Does your mind stay very busy thinking about problems that you can’t seem to find the right answers? Well, the reason you’re not finding the answers you need, is because your mind is focused on problems, not solutions. If you think back, can you remember a time when you experienced a small problem and it frustrated you, and the problem seemed to get bigger and bigger? And you found yourself stressing even more about the situation. On top of all this, you’re trying to balance work and family, and still be good person.
Unfortunately, most people are too busy looking at what’s wrong, and they wonder why they’re getting so worked up and stressed out all of the time. If you stop and look at certain people in your life, have you noticed those that solve their problems are the ones that have their stress under control. They don’t jump into situations without first thinking them though and they look at all possible solutions. On the other hand, have you observed others who get angry, or annoyed at certain circumstances and jump in to try and figure out their problem without taking a minute to think things through. These types of responses often create more problems, and lead to other circumstances that could’ve been avoided.
Why Are We All Stressed?
With modern day living comes the hectic and ever demanding pace of live, it’s no wonder that many of us feel stressed and overworked and how many of us take this home with us, how many others feel the impact of the stress we feel?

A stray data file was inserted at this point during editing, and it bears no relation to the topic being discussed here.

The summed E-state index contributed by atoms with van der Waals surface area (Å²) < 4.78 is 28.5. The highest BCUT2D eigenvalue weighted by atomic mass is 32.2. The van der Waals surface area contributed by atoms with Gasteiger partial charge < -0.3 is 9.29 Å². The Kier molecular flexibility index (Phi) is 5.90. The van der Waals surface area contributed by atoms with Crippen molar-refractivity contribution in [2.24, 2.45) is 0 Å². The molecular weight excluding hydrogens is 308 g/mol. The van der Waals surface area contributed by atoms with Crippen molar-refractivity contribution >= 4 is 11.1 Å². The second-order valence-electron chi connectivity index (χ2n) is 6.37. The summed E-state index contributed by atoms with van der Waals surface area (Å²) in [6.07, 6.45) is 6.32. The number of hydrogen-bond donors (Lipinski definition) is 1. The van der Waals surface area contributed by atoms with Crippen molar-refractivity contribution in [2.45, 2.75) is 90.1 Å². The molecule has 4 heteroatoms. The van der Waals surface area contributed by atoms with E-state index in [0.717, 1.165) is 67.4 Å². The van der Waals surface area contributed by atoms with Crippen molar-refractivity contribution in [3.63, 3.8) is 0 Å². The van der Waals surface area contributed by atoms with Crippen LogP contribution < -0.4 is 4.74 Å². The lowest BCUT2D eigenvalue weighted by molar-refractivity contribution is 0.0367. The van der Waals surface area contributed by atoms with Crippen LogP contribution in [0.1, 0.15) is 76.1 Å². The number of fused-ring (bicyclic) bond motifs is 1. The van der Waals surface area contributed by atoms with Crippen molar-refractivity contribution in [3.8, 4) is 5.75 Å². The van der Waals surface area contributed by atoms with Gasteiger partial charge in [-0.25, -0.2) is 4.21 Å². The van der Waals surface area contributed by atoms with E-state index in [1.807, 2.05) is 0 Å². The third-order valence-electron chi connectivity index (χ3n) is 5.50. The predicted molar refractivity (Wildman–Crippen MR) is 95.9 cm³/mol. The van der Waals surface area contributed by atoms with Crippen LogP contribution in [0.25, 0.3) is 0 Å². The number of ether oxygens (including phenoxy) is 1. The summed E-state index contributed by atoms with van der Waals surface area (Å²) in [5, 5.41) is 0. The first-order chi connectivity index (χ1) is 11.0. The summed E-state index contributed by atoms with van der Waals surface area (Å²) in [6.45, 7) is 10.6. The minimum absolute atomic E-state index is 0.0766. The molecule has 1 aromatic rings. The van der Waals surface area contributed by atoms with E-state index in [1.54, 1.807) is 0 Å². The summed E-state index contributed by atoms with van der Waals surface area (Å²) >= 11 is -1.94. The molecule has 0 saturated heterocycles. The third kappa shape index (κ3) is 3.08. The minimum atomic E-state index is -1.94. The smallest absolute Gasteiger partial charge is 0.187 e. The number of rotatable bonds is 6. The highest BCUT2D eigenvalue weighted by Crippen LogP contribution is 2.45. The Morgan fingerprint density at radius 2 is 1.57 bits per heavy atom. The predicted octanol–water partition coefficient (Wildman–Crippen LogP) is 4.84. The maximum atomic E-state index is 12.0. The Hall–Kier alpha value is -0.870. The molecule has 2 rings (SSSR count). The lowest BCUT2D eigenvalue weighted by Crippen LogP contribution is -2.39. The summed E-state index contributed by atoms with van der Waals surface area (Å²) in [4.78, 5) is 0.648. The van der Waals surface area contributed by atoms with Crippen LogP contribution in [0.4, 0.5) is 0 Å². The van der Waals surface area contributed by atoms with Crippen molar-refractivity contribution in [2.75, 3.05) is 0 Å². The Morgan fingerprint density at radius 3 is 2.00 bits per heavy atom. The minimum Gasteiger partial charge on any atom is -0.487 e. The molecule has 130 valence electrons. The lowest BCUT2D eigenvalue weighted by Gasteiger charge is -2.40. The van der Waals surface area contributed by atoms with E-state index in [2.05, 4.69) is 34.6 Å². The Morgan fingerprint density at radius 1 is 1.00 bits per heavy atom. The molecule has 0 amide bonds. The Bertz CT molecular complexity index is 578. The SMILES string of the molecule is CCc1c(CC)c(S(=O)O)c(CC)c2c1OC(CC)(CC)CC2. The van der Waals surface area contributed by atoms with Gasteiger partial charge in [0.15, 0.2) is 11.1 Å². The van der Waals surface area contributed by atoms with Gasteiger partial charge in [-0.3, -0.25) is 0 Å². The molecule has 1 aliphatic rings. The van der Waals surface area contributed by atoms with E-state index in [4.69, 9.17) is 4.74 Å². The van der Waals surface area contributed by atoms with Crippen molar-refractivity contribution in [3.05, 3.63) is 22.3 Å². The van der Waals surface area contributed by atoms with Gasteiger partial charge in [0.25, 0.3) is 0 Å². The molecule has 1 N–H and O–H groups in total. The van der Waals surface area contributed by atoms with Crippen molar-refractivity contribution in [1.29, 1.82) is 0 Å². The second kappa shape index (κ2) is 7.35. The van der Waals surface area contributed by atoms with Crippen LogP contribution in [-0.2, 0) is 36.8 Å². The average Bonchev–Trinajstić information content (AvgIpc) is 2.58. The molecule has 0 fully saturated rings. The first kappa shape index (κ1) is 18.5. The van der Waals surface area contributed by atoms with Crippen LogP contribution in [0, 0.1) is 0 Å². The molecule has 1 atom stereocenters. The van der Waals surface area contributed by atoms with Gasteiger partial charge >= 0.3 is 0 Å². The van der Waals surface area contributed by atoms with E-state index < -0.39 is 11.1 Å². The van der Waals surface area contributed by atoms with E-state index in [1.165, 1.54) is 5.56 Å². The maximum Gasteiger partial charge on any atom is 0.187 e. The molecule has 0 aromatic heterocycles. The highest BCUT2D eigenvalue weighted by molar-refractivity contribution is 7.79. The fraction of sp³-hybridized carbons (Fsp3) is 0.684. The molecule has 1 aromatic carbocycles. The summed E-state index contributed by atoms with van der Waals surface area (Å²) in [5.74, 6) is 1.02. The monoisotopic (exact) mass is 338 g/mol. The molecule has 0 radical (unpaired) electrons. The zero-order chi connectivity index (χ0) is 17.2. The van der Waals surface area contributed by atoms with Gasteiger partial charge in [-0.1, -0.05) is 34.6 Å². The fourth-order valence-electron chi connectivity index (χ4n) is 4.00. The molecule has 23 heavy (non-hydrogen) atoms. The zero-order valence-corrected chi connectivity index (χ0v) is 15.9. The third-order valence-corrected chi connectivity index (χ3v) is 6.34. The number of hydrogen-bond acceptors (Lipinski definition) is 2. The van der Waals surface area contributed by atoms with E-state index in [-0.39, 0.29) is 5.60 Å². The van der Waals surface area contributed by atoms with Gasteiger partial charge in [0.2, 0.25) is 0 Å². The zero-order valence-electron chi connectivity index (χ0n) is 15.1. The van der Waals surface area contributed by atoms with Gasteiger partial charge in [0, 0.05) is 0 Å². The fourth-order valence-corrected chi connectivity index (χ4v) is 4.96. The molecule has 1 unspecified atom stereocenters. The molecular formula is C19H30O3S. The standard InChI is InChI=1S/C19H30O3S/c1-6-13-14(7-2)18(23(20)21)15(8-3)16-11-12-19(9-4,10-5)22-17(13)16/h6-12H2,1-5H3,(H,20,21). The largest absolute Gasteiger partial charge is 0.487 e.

Our stress and tiredness of everyday life lead us to the feelings of unhappiness, frustration and a lack of patience when it comes to dealing with even the most simple every day routines. Not to mention the impact that all this has on our health, the tiredness that we feel, the ever nagging inner voice reminding us that we need to do this and that and the other. Or the demands of our boss, our clients, our family and friends all add up to making life one big stress ball.
‘I’m stressed out’, ‘work is one big stress’, ‘I’m under too much stress’, ‘the kids are stressing me out’, these are all phrases that we are all too familiar with and it is also an acceptable part of every day life.
How Do I Define My Stress?
Stress is hard to define as it means different things to different people; however, one thing that is perfectly clear to all of us is that stress is a negative emotion, negative energy as opposed to positive.
Stress can be both physical and mental. Physical stress could be the result of a lack of sleep, or a poor diet and even an effect of an illness. Mental stress can be worrying about money, or how you’re going to survive retirement, or from experiencing a devastatingly emotional event such as the death of a family member, or being fired from work.
Our Natural Stress Response System
But did you know that much of our stress comes from less dramatic everyday routines. Obligations and pressures which are both physical and mental are not always that obvious to us and in response to these daily strains our body automatically invokes a stress response which floods your body with chemicals which increases your blood pressure, your heart rate, the blood flow to your muscles, your metabolism and your respiration. All of these responses are natural reactions so that our bodies are ready to react quickly and effectively under high pressure situations, termed fight or flight. Now whilst a stress response is useful in true emergency situations when you need to be on alert, it can considerably wear your body down when constantly active.